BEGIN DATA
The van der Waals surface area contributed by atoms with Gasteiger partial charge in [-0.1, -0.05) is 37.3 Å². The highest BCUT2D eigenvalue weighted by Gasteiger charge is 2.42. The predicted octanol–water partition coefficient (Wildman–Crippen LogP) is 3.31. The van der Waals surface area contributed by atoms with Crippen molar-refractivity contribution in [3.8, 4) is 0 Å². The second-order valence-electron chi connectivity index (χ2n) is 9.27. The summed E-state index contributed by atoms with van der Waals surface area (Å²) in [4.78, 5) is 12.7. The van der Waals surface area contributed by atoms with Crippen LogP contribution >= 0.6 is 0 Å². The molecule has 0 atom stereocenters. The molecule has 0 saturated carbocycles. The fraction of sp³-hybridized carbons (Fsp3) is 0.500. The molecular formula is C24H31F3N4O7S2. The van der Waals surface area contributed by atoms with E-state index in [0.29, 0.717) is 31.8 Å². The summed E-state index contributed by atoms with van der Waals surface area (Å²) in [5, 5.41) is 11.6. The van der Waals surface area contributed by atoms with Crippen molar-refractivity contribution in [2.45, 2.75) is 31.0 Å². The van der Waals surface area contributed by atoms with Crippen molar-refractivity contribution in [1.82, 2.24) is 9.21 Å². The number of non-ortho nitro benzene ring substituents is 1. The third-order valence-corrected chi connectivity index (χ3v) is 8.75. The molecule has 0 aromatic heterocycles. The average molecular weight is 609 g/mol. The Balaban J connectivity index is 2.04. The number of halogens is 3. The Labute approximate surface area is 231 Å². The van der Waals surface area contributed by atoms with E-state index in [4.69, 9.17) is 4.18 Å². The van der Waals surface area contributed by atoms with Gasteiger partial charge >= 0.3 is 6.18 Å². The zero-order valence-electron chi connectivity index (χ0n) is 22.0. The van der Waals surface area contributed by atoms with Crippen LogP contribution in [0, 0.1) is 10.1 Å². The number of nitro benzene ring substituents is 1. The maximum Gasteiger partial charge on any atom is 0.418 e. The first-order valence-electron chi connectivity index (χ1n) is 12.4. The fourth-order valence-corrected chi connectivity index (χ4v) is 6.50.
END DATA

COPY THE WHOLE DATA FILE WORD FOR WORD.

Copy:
The van der Waals surface area contributed by atoms with Gasteiger partial charge in [-0.1, -0.05) is 37.3 Å². The highest BCUT2D eigenvalue weighted by Gasteiger charge is 2.42. The predicted octanol–water partition coefficient (Wildman–Crippen LogP) is 3.31. The van der Waals surface area contributed by atoms with Crippen molar-refractivity contribution in [3.8, 4) is 0 Å². The second-order valence-electron chi connectivity index (χ2n) is 9.27. The summed E-state index contributed by atoms with van der Waals surface area (Å²) in [4.78, 5) is 12.7. The van der Waals surface area contributed by atoms with Crippen LogP contribution >= 0.6 is 0 Å². The molecule has 0 atom stereocenters. The molecule has 0 saturated carbocycles. The fraction of sp³-hybridized carbons (Fsp3) is 0.500. The molecular formula is C24H31F3N4O7S2. The van der Waals surface area contributed by atoms with E-state index in [0.29, 0.717) is 31.8 Å². The summed E-state index contributed by atoms with van der Waals surface area (Å²) in [5, 5.41) is 11.6. The van der Waals surface area contributed by atoms with Crippen molar-refractivity contribution in [2.45, 2.75) is 31.0 Å². The van der Waals surface area contributed by atoms with Crippen molar-refractivity contribution in [1.82, 2.24) is 9.21 Å². The number of non-ortho nitro benzene ring substituents is 1. The third-order valence-corrected chi connectivity index (χ3v) is 8.75. The molecule has 0 aromatic heterocycles. The average molecular weight is 609 g/mol. The Balaban J connectivity index is 2.04. The number of halogens is 3. The Labute approximate surface area is 231 Å². The van der Waals surface area contributed by atoms with E-state index in [4.69, 9.17) is 4.18 Å². The van der Waals surface area contributed by atoms with Gasteiger partial charge >= 0.3 is 6.18 Å². The zero-order valence-electron chi connectivity index (χ0n) is 22.0. The van der Waals surface area contributed by atoms with Crippen LogP contribution in [0, 0.1) is 10.1 Å². The number of nitro benzene ring substituents is 1. The maximum Gasteiger partial charge on any atom is 0.418 e. The first-order valence-electron chi connectivity index (χ1n) is 12.4. The fourth-order valence-corrected chi connectivity index (χ4v) is 6.50.